Taylor Swift on Music Ownership

Last week, Taylor Swift re-released her Grammy-winning, sophomore album, Fearless (Taylor’s Version). The album gave fans a taste of what is to come as Swift plans to re-record her first six albums in an effort to reclaim ownership of her masters. In the last few years, Swift has been outspoken about artists’ right to own their own work. Swift is no stranger to wielding her influence to make big changes in the music industry. See Taylor’s thoughts on taking on streaming giants as well as her unprecedented contract with her new label below.

I’m very well aware that the music industry is changing, and it will continue to change. And I am open to that change. I am open to progress. I am not open to the financial model that is currently in place. I really believe that we in the music industry can work together to find a way to bond technology with integrity.

—2014 Billboard Women in Music Awards, December 12, 2014

Music is art, and art is important and rare. Important, rare things are valuable. Valuable things should be paid for. It’s my opinion that music should not be free, and my prediction is that individual artists and their labels will someday decide what an album’s price point is. I hope they don’t underestimate themselves or undervalue their art.

Wall Street Journal, July 7, 2014

Every choice you make in a management meeting affects your life a year-and-a-half from now. I know exactly where I’m going to be next year at this time. That’s because I’m sitting there in those management meetings every single week and scheduling everything and approving things, or not approving things, based on what I feel is right for my career at this point.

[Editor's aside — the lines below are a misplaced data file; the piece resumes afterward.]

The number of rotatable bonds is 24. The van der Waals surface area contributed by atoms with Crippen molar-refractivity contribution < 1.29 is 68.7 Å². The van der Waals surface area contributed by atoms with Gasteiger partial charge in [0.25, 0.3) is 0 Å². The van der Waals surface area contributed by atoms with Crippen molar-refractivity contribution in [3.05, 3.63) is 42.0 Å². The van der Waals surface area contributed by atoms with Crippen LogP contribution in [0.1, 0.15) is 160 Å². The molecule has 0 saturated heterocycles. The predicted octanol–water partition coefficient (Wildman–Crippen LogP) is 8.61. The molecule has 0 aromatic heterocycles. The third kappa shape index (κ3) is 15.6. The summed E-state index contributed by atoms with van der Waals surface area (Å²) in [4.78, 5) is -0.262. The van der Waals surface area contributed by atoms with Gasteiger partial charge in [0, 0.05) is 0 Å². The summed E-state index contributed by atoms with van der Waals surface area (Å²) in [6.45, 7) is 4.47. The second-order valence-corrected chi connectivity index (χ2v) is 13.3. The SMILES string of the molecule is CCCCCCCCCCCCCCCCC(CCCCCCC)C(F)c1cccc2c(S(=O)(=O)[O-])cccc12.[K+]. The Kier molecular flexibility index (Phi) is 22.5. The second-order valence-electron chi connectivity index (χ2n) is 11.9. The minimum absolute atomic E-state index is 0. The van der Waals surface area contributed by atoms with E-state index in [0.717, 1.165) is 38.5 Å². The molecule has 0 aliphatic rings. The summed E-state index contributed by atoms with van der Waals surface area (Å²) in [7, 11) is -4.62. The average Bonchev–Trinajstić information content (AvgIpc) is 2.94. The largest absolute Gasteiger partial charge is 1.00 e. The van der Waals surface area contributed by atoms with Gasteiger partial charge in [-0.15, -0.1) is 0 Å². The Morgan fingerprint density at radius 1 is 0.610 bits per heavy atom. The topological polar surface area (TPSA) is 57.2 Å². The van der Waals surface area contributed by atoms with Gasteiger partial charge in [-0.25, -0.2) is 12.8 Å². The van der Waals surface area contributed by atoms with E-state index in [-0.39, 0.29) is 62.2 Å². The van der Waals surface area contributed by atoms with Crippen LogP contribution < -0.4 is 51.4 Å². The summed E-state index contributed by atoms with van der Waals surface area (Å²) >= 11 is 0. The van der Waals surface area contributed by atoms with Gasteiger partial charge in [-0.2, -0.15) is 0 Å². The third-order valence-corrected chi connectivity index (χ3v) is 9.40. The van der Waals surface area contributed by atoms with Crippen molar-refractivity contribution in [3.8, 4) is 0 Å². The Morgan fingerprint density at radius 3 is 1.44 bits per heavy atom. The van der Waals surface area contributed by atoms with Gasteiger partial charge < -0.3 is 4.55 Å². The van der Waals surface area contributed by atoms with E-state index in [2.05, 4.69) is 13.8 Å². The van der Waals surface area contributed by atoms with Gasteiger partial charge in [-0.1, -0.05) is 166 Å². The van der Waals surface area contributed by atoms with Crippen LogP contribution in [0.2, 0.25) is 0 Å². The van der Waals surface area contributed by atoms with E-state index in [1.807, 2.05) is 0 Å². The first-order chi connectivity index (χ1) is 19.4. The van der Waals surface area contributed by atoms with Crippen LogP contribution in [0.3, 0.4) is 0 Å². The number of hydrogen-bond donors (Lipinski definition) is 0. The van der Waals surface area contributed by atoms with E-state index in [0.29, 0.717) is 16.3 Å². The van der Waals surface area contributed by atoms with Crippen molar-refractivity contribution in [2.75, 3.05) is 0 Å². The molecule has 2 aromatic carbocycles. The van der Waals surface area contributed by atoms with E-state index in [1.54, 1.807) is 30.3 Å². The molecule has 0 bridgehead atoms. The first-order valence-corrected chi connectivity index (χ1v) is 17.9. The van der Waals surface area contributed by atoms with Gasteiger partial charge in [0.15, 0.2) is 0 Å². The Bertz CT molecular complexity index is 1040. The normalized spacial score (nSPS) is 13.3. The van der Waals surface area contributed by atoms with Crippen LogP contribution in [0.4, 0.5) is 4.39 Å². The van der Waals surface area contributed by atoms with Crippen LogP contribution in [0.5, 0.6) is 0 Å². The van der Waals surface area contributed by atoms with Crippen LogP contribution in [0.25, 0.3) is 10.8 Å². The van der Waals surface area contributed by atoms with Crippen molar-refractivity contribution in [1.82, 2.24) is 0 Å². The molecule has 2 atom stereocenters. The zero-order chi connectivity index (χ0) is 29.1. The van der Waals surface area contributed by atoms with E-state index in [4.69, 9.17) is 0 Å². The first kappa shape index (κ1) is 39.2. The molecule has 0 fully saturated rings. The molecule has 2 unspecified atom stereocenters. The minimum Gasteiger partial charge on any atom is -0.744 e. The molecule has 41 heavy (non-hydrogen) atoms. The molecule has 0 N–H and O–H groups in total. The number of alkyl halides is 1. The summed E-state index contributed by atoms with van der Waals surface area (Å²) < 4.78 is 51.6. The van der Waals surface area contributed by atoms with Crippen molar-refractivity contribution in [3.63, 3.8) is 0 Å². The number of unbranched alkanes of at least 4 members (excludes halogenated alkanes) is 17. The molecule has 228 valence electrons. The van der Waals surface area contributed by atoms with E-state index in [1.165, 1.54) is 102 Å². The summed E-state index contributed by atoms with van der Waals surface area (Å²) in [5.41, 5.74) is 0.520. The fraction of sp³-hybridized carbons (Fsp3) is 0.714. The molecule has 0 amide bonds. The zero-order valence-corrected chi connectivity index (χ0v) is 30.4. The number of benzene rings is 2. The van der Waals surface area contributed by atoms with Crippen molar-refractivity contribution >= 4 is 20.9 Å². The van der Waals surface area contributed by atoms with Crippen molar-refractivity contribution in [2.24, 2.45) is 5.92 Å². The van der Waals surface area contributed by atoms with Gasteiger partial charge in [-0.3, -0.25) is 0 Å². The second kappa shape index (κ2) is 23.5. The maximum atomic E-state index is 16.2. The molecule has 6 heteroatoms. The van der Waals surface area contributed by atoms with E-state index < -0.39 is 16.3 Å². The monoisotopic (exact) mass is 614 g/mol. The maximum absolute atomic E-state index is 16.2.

Billboard, December 2, 2011

The contracts [with Apple Music] had just gone out to my friends, and one of them sent me a screenshot of one of them. I read the term “zero percent compensation to rights holders.” Sometimes I’ll wake up in the middle of the night and I’ll write a song and I can’t sleep until I finish it, and it was like that with the letter [to Apple Music].

Vanity Fair, August 11, 2015

Apple treated me like I was a voice of a creative community that they actually cared about. And I found it really ironic that the multi-billion-dollar company reacted to criticism with humility, and the start-up with no cash flow [Spotify] reacted to criticism like a corporate machine.

Vanity Fair, August 11, 2015

It’s really important to me to see eye to eye with a label regarding the future of our industry. I feel so motivated by new opportunities created by the streaming world and the ever-changing landscape of our industry . . . I also feel strongly that streaming was founded on and continues to thrive based on the magic created by artists, writers, and producers.

—Instagram post, November 19, 2018

As part of my new contract with Universal Music Group, I asked that any sale of their Spotify shares result in a distribution of money to their artists, non-recoupable. . . . I see this as a sign that we are headed towards positive change for creators—a goal I’m never going to stop trying to help achieve.

—Instagram post, November 19, 2018

For anyone who wants to create music, for any little kid who’s taking piano lessons right now, I want them to have an industry to go into.

—Beats 1, December 13, 2015

For more Taylor Swift, check out Taylor Swift in Her Own Words.


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